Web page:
6. Exploring the Old and Public San Francisco

Aside from our initial, guided trip 17 years ago, we have never explored Nob Hill in any detail. We have clanked past it on the California and Powell/ Mason and Powell/Hyde cable cars (sorry, I know I promised I wouldn’t mention them) many times but given little heed to Grace Cathedral, Huntington Park or the grand hotels – until now.

We will aim to combine that with a morning skulking as much of the public buildings that comprise the Civic Center as we are permitted to enter. I am particularly keen to visit the public library.

7. Breakfast with KRON4

Preparing for the day ahead in San Francisco has never been complete without the accompaniment of local TV station, KRON4, informing me of the weather prospects, the state of the “Bay Bridge commute” or the latest Giants news. Whilst Darya Folsom is my favourite presenter, I’ll also confess to having followed Sal Castenada’s traffic reports on rival station KTVU too for many years.

8. Skiing the Sierras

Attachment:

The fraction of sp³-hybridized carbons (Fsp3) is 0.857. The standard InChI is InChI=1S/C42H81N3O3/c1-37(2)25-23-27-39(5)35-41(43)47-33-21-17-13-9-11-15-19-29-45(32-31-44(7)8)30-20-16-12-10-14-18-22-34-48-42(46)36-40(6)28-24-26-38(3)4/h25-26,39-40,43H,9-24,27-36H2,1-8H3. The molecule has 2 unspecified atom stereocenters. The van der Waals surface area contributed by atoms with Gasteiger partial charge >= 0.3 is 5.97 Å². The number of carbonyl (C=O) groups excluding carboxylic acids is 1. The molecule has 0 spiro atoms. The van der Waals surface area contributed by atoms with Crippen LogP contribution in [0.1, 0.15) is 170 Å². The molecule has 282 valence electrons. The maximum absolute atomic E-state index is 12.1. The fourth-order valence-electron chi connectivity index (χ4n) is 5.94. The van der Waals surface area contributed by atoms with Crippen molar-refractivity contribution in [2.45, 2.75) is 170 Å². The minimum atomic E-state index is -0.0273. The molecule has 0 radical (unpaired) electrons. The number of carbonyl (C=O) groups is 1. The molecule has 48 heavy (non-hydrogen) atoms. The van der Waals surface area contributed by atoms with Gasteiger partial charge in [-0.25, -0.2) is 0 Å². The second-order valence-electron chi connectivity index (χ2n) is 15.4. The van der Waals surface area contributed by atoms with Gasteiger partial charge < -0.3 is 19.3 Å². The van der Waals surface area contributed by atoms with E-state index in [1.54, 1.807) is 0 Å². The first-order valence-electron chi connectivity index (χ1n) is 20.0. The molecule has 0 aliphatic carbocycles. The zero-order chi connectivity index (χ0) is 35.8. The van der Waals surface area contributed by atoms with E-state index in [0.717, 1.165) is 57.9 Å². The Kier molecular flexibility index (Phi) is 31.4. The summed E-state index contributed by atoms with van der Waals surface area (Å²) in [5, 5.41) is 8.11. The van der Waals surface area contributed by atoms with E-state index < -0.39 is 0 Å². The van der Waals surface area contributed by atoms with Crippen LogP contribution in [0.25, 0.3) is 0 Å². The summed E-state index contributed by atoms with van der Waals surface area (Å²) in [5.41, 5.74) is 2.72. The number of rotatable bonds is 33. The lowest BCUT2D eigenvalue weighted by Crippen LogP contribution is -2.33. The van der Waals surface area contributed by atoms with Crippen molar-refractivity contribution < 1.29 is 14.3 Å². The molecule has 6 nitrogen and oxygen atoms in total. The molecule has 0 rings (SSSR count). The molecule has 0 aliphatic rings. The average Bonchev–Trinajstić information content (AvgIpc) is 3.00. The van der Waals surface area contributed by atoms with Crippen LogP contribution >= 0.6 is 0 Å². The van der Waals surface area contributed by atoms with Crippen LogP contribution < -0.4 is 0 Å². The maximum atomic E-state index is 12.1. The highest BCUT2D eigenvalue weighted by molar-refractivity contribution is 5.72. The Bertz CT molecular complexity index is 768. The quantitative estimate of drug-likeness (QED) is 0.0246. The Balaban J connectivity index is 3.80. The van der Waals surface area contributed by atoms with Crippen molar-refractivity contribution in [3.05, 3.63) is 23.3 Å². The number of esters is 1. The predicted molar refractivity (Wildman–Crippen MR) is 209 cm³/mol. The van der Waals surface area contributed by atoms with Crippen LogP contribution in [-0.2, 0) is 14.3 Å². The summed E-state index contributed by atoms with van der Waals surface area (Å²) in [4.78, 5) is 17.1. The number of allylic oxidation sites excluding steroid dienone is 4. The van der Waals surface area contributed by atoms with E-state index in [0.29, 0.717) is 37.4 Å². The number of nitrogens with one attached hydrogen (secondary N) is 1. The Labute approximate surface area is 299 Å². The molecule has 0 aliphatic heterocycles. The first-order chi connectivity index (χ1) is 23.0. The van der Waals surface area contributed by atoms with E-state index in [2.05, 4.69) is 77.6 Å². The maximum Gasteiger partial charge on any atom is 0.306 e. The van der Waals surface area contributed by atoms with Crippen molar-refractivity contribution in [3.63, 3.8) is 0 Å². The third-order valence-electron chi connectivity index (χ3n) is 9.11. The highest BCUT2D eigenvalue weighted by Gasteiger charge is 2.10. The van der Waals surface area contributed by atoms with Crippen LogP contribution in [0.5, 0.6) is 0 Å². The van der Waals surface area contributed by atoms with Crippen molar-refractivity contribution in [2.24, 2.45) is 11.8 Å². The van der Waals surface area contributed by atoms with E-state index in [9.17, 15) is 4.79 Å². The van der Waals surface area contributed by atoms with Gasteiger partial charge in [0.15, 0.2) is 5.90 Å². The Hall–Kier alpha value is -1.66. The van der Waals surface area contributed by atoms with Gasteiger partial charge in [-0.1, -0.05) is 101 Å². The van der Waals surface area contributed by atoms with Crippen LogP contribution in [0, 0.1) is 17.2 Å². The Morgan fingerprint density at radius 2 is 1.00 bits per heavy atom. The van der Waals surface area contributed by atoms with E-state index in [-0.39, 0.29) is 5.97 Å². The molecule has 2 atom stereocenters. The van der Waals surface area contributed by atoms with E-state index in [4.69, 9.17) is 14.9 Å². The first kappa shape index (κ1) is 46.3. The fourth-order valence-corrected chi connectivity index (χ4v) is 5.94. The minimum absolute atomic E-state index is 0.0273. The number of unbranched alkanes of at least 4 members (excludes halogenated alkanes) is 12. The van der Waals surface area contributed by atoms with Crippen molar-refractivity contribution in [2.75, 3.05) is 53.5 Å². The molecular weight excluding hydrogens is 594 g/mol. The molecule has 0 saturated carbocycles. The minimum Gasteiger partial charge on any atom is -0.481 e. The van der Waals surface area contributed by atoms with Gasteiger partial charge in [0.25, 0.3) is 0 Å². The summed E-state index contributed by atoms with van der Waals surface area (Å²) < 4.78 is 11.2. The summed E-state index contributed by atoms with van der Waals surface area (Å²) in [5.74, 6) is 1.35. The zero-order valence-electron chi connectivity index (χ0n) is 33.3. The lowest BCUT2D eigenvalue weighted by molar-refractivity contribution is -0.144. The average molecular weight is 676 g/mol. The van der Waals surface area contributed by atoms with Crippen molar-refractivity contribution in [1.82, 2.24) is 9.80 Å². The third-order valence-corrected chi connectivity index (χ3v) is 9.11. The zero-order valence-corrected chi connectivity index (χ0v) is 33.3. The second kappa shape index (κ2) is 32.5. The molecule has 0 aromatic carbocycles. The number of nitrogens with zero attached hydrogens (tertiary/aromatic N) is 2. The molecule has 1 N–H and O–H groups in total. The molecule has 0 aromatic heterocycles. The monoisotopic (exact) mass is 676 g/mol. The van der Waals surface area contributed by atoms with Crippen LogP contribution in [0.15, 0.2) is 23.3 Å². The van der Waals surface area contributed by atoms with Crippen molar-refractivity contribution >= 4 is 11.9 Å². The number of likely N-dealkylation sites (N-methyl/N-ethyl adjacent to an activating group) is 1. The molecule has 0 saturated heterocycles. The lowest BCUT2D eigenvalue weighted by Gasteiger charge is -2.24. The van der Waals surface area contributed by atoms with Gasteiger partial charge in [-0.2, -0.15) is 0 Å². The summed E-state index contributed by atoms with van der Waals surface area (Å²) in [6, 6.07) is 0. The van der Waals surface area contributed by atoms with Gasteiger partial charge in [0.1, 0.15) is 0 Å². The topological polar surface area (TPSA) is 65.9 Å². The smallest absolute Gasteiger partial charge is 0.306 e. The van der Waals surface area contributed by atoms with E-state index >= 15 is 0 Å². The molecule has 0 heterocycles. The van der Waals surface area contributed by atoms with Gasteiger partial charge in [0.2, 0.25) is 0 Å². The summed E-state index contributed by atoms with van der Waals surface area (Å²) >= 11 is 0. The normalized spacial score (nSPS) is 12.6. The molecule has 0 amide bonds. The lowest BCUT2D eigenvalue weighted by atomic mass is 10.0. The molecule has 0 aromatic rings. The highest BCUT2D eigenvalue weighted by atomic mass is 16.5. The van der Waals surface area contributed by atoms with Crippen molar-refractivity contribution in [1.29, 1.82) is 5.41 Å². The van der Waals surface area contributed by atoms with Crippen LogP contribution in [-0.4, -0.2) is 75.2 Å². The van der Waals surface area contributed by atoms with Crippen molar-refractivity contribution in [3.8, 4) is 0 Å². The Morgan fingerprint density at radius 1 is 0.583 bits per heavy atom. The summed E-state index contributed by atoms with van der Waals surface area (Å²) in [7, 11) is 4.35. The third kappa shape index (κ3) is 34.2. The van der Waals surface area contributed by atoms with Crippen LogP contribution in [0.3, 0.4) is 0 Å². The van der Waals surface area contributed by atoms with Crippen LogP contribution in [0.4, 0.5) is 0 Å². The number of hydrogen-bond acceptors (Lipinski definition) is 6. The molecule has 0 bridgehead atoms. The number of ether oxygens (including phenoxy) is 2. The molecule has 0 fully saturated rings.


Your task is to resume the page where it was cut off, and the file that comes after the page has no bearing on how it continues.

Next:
The full story of our miscalculation over the short skiing leg of our trip in Lake Tahoe will have to wait for another day. Suffice to say that the outcome is that we will finally be forced out of our customary torpor and ski somewhere other than Heavenly this time. Sierra-at-Tahoe and Kirkwood beware.

We return to the City for the final three nights of the trip, staying in a hotel on Fisherman’s Wharf. Our sixth performance of Beach Blanket Babylon and meals at two of our favourite eating places, the North Beach Restaurant and Cliff House await. And much else besides.

So, San Francisco, “open your Golden Gate”, don’t let this supplicant !wait outside your door”.

Read Full Post »